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On the Outskirts of Normal: Forging a Family Against the Grain
     

On the Outskirts of Normal: Forging a Family Against the Grain

by Debra Monroe
 

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After moving to a humble cottage outside of a tiny Texas town, Debra Monroe rids herself of an abusive husband, battles sexist contractors and workers as she renovates her home, and finally, after several disheartening letdowns, is able to adopt her beautiful baby daughter, Marie. Though elated that her dream is coming true, Monroe faces trials that befall her not

Overview

After moving to a humble cottage outside of a tiny Texas town, Debra Monroe rids herself of an abusive husband, battles sexist contractors and workers as she renovates her home, and finally, after several disheartening letdowns, is able to adopt her beautiful baby daughter, Marie. Though elated that her dream is coming true, Monroe faces trials that befall her not just as a single mother but as a white mother of a black child. In On the Outskirts of Normal, two-time National Book Award nominee Monroe’s heart creaks “like china with hairline cracks” each time a racist comment rolls their way or stares linger a little too long in their direction. Though she and her daughter face serious undiagnosed illnesses leading to innumerable, painful doctor visits, Monroe remains steadfast in her dedication to Marie and their small but tight family.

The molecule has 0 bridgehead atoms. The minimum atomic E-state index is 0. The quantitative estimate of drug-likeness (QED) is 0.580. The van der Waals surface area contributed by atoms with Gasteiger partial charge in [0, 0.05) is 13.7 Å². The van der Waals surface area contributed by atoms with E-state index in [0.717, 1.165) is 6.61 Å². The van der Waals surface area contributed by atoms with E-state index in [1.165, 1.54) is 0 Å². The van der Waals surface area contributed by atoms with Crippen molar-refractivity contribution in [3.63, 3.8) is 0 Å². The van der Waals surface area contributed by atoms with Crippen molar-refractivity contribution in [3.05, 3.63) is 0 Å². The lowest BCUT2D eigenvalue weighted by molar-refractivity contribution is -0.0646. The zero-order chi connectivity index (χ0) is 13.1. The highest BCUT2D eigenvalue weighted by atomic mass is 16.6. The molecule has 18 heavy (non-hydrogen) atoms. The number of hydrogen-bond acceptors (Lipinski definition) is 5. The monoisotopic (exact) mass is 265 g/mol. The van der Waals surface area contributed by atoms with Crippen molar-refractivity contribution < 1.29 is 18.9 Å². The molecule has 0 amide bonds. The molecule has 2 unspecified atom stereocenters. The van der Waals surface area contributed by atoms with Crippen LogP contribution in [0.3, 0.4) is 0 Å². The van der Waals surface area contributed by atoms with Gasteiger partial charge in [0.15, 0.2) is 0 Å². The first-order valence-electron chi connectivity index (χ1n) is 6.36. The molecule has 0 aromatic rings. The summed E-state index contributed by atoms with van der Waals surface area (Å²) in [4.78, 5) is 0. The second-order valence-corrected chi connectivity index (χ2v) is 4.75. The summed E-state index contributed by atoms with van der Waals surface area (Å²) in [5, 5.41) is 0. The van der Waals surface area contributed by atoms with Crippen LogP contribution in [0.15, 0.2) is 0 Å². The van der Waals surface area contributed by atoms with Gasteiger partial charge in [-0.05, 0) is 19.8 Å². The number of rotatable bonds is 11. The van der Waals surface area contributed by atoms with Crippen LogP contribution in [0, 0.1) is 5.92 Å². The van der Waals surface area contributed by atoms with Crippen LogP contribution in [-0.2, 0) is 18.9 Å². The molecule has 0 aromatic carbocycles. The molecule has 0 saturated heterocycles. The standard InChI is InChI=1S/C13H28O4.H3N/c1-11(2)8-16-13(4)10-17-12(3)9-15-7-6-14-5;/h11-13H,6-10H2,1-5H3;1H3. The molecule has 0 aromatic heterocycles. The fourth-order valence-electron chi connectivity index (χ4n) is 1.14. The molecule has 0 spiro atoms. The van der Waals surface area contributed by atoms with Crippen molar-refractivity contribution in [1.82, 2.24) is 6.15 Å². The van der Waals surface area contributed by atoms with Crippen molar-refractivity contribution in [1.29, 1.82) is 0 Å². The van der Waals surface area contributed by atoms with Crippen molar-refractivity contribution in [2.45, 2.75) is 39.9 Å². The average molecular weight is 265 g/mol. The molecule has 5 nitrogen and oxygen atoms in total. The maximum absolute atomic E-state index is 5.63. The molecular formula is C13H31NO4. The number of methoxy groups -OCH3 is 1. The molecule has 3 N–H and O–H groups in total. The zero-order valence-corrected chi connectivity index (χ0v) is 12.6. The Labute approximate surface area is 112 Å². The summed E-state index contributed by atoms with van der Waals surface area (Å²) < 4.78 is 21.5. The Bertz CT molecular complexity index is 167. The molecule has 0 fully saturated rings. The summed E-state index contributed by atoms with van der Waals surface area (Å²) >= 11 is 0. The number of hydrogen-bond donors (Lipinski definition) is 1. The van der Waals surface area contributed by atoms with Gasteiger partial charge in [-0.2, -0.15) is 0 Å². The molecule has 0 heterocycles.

Reading On the Outskirts of Normal at times feels like driving through an unwieldy thunderstorm at night on the unlit country roads that snake their way to Monroe’s house in the woods; readers will feel her exhaustion but will be buoyed by her ever-present faith and fiery love. Pulitzer Prize winner Madeleine Blais writes that On the Outskirts of Normal is the “real deal: both a literary triumph and a triumph of the heart.”

Editorial Reviews

From the Publisher

“Monroe doesn’t waste time justifying her family to others—her care and cleareyed focus on her daughter make their own argument. It’s absolutely clear this is the life she chose.”—Amy Benfer, Barnes & Noble Review

"REQUIRED READING: In a setting where working mothers are rare, novelist and single mom Debra Monroe’s adoption of a black baby puts her On the Outskirts of Normal."—Vanity Fair

"Debra Monroe writes about the complications, and gifts, of transracial adoption."—Salon.com

"Infused with humor and compassion, by turns hilarious and heartbreaking. What shines throughout the book is Monroe’s love for the little girl who transformed her life."—Chitra Divakaruni, Houston Chronicle

"Monroe is a loveable narrrator . . . [but] sweet, intelligent Marie positively steals the show."—Kansas City Star

"While Monroe may not unravel all the riddles of race by the end of this immaculately written memoir, what she does reveal is a far greater truth about the love of a good mother."—Minneapolis Star-Tribune

"A single woman’s spunky memoir about the hazards and rewards of building a home and family outside a small Texas town, this tale of trials and triumph is an engaging, poignant read."—Kirkus Reviews